Teamsters in Indiana strike at FireKing over health coverage

By Amy Husk
August 1, 2022
Members of Teamsters Local 69 stand firm on picket line at FireKing, in New Albany, Indiana, July 14. Working conditions, high costs for health insurance sparked first-ever strike there.
Militant/Amy HuskMembers of Teamsters Local 89 stand firm on picket line at FireKing, in New Albany, Indiana, July 14. Working conditions, high costs for health insurance sparked first-ever strike there.

NEW ALBANY, Ind. — Spirits were high on the picket line in front of the FireKing plant here July 14 where 83 members of Teamsters Local 89 have been on strike since May 9. This Militant worker-correspondent visited the pickets along with Jim Horn, a retired member of International Chemical Workers Local 15 at Colgate in Jeffersonville.

FireKing manufactures fireproof safes and cabinets. The plant here is its only production facility, Dale Beanblossom, a picket captain and member of the negotiating committee, told us.

“This is our first strike ever,” said Beanblossom, who has worked in the plant for 36 years. “The main issue is health insurance. Every year they switch health care providers on us. The deductibles are really high — $13,000 for a family of two. We asked for a Teamsters-run plan and they rejected that. Finally they offered a plan that is close to what we wanted, but then they said they want to keep the scabs working in the plant and handpick which union members come back to work after the strike.

“They said this was their ‘last, best, and final offer,’ but we unanimously voted it down,” he said. “Either we all go back or no one goes back! They underestimated us. Not one person has crossed the line. We’re going to win!”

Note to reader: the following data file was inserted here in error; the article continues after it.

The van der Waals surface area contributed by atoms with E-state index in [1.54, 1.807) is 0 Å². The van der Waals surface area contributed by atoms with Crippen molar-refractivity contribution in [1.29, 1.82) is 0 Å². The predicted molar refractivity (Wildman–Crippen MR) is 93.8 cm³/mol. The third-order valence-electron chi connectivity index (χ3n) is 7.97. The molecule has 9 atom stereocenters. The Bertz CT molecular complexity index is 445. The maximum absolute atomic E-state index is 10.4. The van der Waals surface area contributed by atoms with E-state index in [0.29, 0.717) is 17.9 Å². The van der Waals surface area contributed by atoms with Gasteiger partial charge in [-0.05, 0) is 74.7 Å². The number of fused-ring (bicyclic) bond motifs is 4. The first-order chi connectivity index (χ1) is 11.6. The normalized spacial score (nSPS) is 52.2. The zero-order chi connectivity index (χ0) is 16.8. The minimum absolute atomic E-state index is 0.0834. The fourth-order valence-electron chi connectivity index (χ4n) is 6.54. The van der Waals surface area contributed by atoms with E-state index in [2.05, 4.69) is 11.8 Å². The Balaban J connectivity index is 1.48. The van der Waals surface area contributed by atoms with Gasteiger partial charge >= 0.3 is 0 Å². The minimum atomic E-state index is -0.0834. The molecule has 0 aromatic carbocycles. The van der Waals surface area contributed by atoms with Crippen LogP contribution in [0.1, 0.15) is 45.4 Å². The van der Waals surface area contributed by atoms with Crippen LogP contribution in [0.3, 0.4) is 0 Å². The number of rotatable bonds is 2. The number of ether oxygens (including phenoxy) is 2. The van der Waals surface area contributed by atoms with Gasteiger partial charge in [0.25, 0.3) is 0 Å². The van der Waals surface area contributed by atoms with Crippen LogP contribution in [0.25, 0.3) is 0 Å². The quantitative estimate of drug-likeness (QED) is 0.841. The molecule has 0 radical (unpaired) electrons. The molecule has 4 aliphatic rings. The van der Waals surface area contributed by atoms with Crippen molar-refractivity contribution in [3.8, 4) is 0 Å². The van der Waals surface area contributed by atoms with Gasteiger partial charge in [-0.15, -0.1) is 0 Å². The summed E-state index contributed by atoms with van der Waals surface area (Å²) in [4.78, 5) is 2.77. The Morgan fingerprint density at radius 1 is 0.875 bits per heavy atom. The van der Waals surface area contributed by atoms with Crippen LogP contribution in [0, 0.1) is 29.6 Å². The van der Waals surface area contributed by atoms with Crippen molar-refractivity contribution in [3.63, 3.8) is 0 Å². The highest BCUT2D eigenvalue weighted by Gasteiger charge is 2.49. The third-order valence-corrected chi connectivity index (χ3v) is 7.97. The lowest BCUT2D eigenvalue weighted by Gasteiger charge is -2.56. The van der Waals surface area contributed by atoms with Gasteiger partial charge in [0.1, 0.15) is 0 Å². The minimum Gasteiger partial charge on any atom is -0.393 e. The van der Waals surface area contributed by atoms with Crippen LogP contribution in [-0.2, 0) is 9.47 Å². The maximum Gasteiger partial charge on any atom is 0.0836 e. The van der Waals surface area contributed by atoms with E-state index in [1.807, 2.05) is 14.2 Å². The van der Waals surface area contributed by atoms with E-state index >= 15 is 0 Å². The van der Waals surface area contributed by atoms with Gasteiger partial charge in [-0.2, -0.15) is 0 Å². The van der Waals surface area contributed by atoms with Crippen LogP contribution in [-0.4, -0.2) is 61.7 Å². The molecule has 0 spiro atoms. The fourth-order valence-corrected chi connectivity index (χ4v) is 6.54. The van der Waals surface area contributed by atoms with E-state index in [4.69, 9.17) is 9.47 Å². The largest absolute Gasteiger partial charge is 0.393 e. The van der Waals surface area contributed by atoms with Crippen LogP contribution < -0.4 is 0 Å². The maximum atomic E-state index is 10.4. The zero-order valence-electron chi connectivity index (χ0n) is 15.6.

FireKing management cut off workers’ health insurance the first week of the strike, even though workers had paid the premiums for the month. They claim to be bringing the plant back to full production but workers on the line say they don’t have anywhere close to enough skilled people to run the plant, and many of the replacement workers are quitting.

Beanblossom said they have had some success at turning away workers who have been brought in to cross the picket line. He said at first they were just yelling insults at them, calling them “scabs,” but he decided to try a different approach. He began explaining through the bullhorn the conditions inside the plant and encouraging replacement workers to leave and come back to get hired after the strike was over.

In one case he spoke with a worker who had come in to apply for a maintenance job. The worker was with his wife and baby and said, “I’m sorry but I have to feed my family. I’m a felon and it’s hard to get a job.” Beanblossom passed on the name and number of the worker to the union office and they helped him find a different job.

Striker Heather Hearley said they’ve been trying to get Spanish interpreters to the picket line so they can talk to replacement workers who speak Spanish.

She described conditions inside the plant. “Where my machine is it’s 120 degrees in the summertime. They’ve been short-handed and lied about how they were going to hire more workers. Instead of working us our usual four, 10-hour days they often make us stay for 12 hours or work on Fridays.”

Danielle Sneed, 20, said the company tried to divide workers by proposing to charge workers who smoke higher premiums for health insurance. “They thought those of us who don’t smoke wouldn’t care. But we stood together. Some of the workers here have serious health problems, everyone deserves decent health insurance.”

Teamsters International President Sean O’Brien and Secretary-Treasurer Fred Zuckerman visited the FireKing picket line at the beginning of the strike. Many Teamsters from other areas, and other union members and workers, have come to the picket line and brought solidarity and material support, Beanblossom said.

Teamsters in Boston and San Francisco protested outside the offices of Champlain Capital Partners, a so-called private equity fund, on July 8. Champlain bought up FireKing in 2020.

These types of funds are notorious for buying companies, boosting their income by an aggressive use of debt and going after workers’ wages and benefits, and then selling them for maximum profit.

The strikers welcome anyone who wants to picket with them. You can donate to their strike fund at